"I would suggest every family sit down. Whatever your last will and testament is, read it into the videotape and express what you want done, and where you want the money to go and who your power of attorney is and who the successor is," she said.

No time like the present

You say you are healthy. You don't have that much money yet. Death is a long way off. All of this unpleasant stuff can wait. Wrong. Now is the perfect time to plan for the inevitable.

"Figure it out. Sit down at the dining room table, open a bottle of whatever you want and start to talk about it," Dimond said.

That's because the consequences of not planning can be devastating to the people you care about the most.

In extreme cases, when incapacitated parents have failed to plan and the family cannot reach an agreement, Dimond says courts have been known to appoint guardians to make the crucial decisions. And while many guardians are principled and have their charge's best interests at heart, Dimond says there is a "cottage industry" of guardians ready and willing to treat your family's wealth as their own.

"One of the most insidious things I found — there are actually trolls at hospitals that wait for old people to come in on stretchers," she said. "And if they're all by themselves they'll approach the elderly person and say, 'Where's your family, dear? Oh, you don't have any family. Why don't you just sign this? I'll help you out.' Boom. They're suddenly in guardianship."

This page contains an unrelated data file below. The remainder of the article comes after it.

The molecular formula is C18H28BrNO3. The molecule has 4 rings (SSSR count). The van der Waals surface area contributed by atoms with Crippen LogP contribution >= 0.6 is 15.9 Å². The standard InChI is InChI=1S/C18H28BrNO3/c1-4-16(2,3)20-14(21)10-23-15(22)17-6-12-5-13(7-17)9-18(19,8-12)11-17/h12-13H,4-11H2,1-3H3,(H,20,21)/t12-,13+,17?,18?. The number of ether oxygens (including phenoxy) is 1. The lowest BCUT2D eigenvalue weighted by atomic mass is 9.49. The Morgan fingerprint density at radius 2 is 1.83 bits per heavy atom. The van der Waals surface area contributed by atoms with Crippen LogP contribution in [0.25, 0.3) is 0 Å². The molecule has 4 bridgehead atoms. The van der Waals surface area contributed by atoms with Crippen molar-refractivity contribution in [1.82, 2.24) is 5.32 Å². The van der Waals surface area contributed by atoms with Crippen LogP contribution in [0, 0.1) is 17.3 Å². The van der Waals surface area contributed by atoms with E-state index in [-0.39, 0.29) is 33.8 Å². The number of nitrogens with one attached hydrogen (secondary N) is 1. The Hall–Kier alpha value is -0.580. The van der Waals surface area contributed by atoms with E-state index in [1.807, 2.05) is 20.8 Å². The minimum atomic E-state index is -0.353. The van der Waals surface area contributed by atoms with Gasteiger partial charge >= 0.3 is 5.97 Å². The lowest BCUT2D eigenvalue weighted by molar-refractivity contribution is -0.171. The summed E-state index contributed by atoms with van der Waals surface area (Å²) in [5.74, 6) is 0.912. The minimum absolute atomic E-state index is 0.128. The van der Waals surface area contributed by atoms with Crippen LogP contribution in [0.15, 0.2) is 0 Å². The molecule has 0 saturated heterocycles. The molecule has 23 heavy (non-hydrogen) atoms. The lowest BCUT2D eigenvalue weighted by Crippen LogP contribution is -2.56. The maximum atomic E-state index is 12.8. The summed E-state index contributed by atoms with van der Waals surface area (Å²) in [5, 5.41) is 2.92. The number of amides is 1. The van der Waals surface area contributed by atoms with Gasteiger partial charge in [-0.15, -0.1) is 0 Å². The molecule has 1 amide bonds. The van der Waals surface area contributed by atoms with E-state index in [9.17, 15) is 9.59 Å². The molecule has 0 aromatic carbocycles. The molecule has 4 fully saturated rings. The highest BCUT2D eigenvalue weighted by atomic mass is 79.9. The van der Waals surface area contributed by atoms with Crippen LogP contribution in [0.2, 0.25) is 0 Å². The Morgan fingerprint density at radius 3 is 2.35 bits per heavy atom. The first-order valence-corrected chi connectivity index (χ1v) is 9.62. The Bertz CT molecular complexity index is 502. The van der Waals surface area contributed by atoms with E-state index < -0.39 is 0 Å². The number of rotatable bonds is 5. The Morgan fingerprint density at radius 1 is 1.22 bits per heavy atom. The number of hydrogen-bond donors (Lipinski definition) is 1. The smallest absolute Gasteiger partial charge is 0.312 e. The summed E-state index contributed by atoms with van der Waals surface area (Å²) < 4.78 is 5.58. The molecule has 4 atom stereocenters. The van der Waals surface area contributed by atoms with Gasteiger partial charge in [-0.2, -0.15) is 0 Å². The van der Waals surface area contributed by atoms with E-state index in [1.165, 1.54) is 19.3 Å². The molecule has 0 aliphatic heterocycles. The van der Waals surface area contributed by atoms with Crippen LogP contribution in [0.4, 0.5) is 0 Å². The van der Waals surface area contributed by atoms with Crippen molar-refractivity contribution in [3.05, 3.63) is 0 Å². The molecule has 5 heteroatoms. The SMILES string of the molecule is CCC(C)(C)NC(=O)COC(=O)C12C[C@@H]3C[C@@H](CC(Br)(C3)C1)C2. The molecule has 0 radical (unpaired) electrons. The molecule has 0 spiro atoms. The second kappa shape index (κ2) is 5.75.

Are you convinced? Ready to make a plan? The National Association of Estate Planners and Councils offers a handy online directory of accredited professionals in your area. Accreditation is awarded to individuals "who meet special requirements of education, experience, knowledge, professional reputation, and character," the organization says.

In addition, the National Academy of Elder Law Attorneys offers a directory of attorneys who specialize in an area of the law that will only expand as the senior population grows, and as scam artists like Avery continue to troll for victims.

See how the feds brought down Mark Avery's personal air force and ended his dastardly scam on the all new "American Greed," Monday, Sept. 4 at 10 p.m. ET/PT on CNBC.